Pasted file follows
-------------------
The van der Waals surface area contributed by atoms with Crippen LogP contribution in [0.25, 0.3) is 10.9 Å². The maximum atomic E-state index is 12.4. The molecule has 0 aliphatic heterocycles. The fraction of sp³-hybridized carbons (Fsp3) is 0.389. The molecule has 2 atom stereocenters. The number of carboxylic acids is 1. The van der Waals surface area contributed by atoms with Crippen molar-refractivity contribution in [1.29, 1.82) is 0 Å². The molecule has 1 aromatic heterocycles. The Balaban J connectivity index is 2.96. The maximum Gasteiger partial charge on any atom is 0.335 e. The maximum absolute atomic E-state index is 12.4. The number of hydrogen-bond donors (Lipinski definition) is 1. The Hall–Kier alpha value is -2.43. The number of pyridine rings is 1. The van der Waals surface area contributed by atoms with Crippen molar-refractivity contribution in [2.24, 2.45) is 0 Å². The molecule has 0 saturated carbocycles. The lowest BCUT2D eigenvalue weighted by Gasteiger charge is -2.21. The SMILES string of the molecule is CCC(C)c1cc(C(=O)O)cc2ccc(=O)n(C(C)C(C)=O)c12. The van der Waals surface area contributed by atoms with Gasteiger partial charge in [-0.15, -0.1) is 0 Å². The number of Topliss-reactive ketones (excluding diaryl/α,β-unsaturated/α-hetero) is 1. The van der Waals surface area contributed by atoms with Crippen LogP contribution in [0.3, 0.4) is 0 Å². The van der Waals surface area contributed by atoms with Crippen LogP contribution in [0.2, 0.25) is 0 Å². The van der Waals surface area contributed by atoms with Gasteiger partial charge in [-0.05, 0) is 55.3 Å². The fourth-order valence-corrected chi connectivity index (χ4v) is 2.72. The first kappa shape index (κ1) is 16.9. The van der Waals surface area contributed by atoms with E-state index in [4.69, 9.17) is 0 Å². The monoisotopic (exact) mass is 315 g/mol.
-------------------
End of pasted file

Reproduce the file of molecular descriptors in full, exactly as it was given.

The van der Waals surface area contributed by atoms with Crippen LogP contribution in [0.25, 0.3) is 10.9 Å². The maximum atomic E-state index is 12.4. The molecule has 0 aliphatic heterocycles. The fraction of sp³-hybridized carbons (Fsp3) is 0.389. The molecule has 2 atom stereocenters. The number of carboxylic acids is 1. The van der Waals surface area contributed by atoms with Crippen molar-refractivity contribution in [1.29, 1.82) is 0 Å². The molecule has 1 aromatic heterocycles. The Balaban J connectivity index is 2.96. The maximum Gasteiger partial charge on any atom is 0.335 e. The maximum absolute atomic E-state index is 12.4. The number of hydrogen-bond donors (Lipinski definition) is 1. The Hall–Kier alpha value is -2.43. The number of pyridine rings is 1. The van der Waals surface area contributed by atoms with Crippen molar-refractivity contribution in [2.24, 2.45) is 0 Å². The molecule has 0 saturated carbocycles. The lowest BCUT2D eigenvalue weighted by Gasteiger charge is -2.21. The SMILES string of the molecule is CCC(C)c1cc(C(=O)O)cc2ccc(=O)n(C(C)C(C)=O)c12. The van der Waals surface area contributed by atoms with Gasteiger partial charge in [-0.15, -0.1) is 0 Å². The number of Topliss-reactive ketones (excluding diaryl/α,β-unsaturated/α-hetero) is 1. The van der Waals surface area contributed by atoms with Crippen LogP contribution in [0.3, 0.4) is 0 Å². The van der Waals surface area contributed by atoms with Crippen LogP contribution in [0.2, 0.25) is 0 Å². The van der Waals surface area contributed by atoms with Gasteiger partial charge in [-0.05, 0) is 55.3 Å². The fourth-order valence-corrected chi connectivity index (χ4v) is 2.72. The first kappa shape index (κ1) is 16.9. The van der Waals surface area contributed by atoms with E-state index in [4.69, 9.17) is 0 Å². The monoisotopic (exact) mass is 315 g/mol.